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Additive Manufacturing: The Race is on for 3-D Printed Houses!

Blog Written by Hutch Hutchison, Director, Technology & Engineering Matching, FuzeHub
One of the loftiest goals for a number of researchers in Additive manufacturing is to one day print houses.  Earthbound, 3-D Printed housing is taking shape across the world.
A recent article points out that Dutch architectural firm, DAS, has built a 3-D Printer, encased in a somewhat portable tower, with the aim of 3-D printing canal houses. The printer uses the FDM process to extrude plastic material, forming building blocks for constructing the buildings. They claim that they will be opening the “World’s First 3-D Printed building, but they say it will take three years. The printer is in place as of last week, so the countdown has begun. Check out the article here:
Kamer Maker Printer
But! There’s competition! Enrico Dini, an Italian architect was featured in my blog, Additive Manufacturing: A New Tool in the Toolbox, Part 4. Dini uses a binder-printing method to fuse marble powder in this video:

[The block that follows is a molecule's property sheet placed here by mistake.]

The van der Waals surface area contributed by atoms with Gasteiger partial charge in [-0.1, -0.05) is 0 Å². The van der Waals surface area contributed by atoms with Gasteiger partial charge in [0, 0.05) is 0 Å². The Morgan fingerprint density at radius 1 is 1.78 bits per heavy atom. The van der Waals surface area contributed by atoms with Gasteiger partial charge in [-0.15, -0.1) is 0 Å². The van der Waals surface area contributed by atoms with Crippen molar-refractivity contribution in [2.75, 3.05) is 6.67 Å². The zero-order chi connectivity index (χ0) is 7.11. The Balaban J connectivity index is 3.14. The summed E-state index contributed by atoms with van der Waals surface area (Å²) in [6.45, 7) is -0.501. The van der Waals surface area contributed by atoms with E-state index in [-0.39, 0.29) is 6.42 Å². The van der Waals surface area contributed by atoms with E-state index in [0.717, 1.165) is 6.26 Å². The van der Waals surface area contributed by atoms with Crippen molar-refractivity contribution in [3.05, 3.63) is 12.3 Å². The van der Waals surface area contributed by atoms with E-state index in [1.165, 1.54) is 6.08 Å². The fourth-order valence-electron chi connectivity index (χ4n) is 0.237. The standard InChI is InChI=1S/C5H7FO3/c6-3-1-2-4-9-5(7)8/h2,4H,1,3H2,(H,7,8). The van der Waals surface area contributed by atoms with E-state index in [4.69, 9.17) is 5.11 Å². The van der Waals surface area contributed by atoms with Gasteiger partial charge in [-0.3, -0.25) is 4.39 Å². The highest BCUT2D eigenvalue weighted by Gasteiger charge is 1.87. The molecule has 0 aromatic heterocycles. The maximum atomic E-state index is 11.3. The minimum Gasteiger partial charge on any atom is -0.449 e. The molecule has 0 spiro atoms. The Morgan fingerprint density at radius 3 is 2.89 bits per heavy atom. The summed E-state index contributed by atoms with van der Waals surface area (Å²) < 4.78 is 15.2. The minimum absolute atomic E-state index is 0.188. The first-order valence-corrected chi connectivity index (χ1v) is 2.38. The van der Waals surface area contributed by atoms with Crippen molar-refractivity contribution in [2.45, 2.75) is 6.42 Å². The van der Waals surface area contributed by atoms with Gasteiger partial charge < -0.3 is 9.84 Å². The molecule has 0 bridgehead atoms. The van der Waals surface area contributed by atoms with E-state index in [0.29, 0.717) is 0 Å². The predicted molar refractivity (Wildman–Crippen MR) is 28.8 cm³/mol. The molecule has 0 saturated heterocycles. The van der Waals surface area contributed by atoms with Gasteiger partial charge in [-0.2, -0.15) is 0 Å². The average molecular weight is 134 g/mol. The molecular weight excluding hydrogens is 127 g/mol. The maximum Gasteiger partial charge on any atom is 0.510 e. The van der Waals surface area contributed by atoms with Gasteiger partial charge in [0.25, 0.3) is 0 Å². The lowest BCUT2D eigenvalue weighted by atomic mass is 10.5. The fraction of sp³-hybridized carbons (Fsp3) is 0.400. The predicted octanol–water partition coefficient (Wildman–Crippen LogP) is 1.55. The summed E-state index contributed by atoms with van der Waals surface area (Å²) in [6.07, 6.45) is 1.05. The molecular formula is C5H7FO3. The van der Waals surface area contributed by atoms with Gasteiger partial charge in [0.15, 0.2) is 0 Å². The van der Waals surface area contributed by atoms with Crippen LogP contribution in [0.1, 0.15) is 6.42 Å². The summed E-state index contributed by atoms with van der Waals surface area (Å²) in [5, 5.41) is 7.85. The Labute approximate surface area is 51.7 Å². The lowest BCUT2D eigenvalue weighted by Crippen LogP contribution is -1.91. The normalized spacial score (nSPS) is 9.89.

D-Shape – Building Buildings?
Dini seems more advanced than the Kamer-Maker. Will he be able to lay claim to the World’s First? He’s got 3 years!
Not to be outdone, a USC Professor, Dr. Behrokh Khoshnevis, has also been inventive, in proposing Contour Crafting, a means to extrude high-pressure cement from a X-Y gantry frame, that raises in the z-axis like any other printer. We saw the Ted-X video in Additive Manufacturing Part 5, but going to Contour Crafting’s website has that video, as well as two others that let you in on the technology, with some really well-done animation on the scaling:
Contour Crafting
Professor Khoshnevis has a great idea, and so far has been able to produce concrete walls, but on a smaller scale than a whole house. The Ted-X video on their site portrays him as somewhat idealistic, suggesting the method can produce houses for the poor of the world, inexpensively, and within 2- hours! Longest term, he sees Contour Crafting as a means to build buildings on other planets! Hmm, wonder where they get the water for that cement.
So, the race is on. It would seem that any of the three methods could produce a building within 3 years. It is exciting to think that it’s not very far off!

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